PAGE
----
Anonymous Donor's Gifts Now Total $4.8 Million In Support of UB's Distinguished Honors Scholars Program

Release Date: February 17, 1999 This content is archived.


BUFFALO, N.Y. - The gift comes anonymously, but the results -- UB's Distinguished Honors Scholars Program and the talented undergraduate students it attracts from across the country -- are highly visible and increasingly well known on campus.

Come May, the program, launched when an anonymous donor in 1995 donated a $1.6 million cash gift to fund it, will graduate its first class of 10 students, who entered UB in Fall 1995. Some have taken double majors. One studied a semester at Oxford. Others have combined graduate and undergraduate studies. Most are planning to attend graduate or professional schools, studying in areas from medicine to management, to mathematics, to computer science.

A recent cash gift of $800,000 from the same donor will provide full scholarships for 15-20 freshmen entering UB this coming fall, when more than 75 Distinguished Honors Scholars will be studying in an all four undergraduate years.

It brings the anonymous donor's total cash contribution to date to $4.8 million.

"The success of this program since its inception is a testament to UB's commitment to ensuring high-caliber undergraduates are benefiting from the exceptional education offered by the university," the donor noted. The goal of the gifts has been to expand opportunities in learning and research for talented students who lack financial resources.

President William R. Greiner noted that the scholarships funded by the donor's gifts "have brought some of the nation's top students to UB." The first participants graduating this spring, "have been true leaders in our classrooms and labs and have contributed greatly to the quality of campus life."

The latest gift from the anonymous donor, Greiner added, is "a generous and fitting tribute to the exceptional students in the Distinguished Honors Scholars Program."

He noted: "The word is out about these fine scholarships and the high-caliber education we offer, because we're seeing a greater number of top students applying to and attending UB." Kerry S. Grant, dean of the College of Arts and Sciences, said the value of the anonymous donor's gifts is greater than the individual scholarships.

"Scholarships that allow exceptional students to attend a premier public research university are excellent investments," Grant added. "In addition to benefiting good students directly, these scholarships enrich the entire campus community. This core of bright, highly motivated students elevates the general level of academic performance among their peers, and constantly challenges our faculty to be their best.

"In future years, as they become leaders in their chosen fields and in their communities, the Distinguished Honors Scholars will provide returns on this investment many times over," he said.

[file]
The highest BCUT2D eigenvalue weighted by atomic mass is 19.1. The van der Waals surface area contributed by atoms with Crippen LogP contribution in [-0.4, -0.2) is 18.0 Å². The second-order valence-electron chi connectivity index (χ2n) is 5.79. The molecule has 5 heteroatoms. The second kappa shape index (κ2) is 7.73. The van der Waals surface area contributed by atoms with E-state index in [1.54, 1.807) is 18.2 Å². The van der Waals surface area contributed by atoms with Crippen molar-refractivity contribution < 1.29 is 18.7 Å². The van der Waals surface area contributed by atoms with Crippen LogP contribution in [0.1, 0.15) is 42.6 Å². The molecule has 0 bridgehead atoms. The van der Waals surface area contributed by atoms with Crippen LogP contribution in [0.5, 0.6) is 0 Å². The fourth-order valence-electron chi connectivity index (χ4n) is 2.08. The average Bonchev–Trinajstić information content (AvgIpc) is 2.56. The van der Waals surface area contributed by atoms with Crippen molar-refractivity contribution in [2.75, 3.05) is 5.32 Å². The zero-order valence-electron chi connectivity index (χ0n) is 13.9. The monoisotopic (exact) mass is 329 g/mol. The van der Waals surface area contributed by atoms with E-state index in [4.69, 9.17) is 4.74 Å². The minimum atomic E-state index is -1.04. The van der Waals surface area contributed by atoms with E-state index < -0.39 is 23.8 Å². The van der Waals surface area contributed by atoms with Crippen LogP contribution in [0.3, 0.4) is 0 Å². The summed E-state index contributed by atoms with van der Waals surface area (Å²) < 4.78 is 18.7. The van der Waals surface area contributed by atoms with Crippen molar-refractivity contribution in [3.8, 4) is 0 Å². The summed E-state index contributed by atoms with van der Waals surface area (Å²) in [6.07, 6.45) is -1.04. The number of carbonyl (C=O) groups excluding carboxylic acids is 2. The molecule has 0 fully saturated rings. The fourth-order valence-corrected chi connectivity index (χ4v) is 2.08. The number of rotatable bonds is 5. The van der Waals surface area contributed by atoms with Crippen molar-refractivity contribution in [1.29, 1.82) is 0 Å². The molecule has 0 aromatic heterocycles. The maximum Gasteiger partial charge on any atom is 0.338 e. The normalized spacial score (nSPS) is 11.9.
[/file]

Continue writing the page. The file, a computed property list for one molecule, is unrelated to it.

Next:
Among the 10 Distinguished Honors Scholars who will graduate in May are Lisa dos Santos of Long Island and Joshua Berne of Brooklyn.

Dos Santos chose UB because of the Distinguished Honors Scholars Program, which has paid her tuition, room, board, fees and transportation to and from campus for the past four years.

"The program gave me a true love of learning and the scholarship freed me financially so I could study and continue my figure skating...the other part of my life," she explained. Dos Santos will continue her relationship with UB by attending its medical school.

Berne is still selecting a graduate school where he will prepare to become a research professor in mathematics. The Distinguished Honors scholarship kept Berne safely in school even after his father lost his job during his freshman year at UB.

"The scholarship was very valuable because I didn't have to worry about earning money, so I could spend my time taking graduate courses along with my undergraduate work," Joshua added. "Having taken advantage of this great opportunity, I am better prepared to face future academic challenges."

While the anonymous donor has offered a strong base for the Distinguished Honors Scholars Program, he believes university alumni and friends must contribute as well so that this program can continue into the next millennium. One such response was the announcement last May by the late Eleanor V. Millonzi that she was donating $250,000 to endow the Robert I. and Eleanor V. Millonzi Distinguished Honors Scholarship, which every four years will fund a full scholarship for an outstanding student in art or music.

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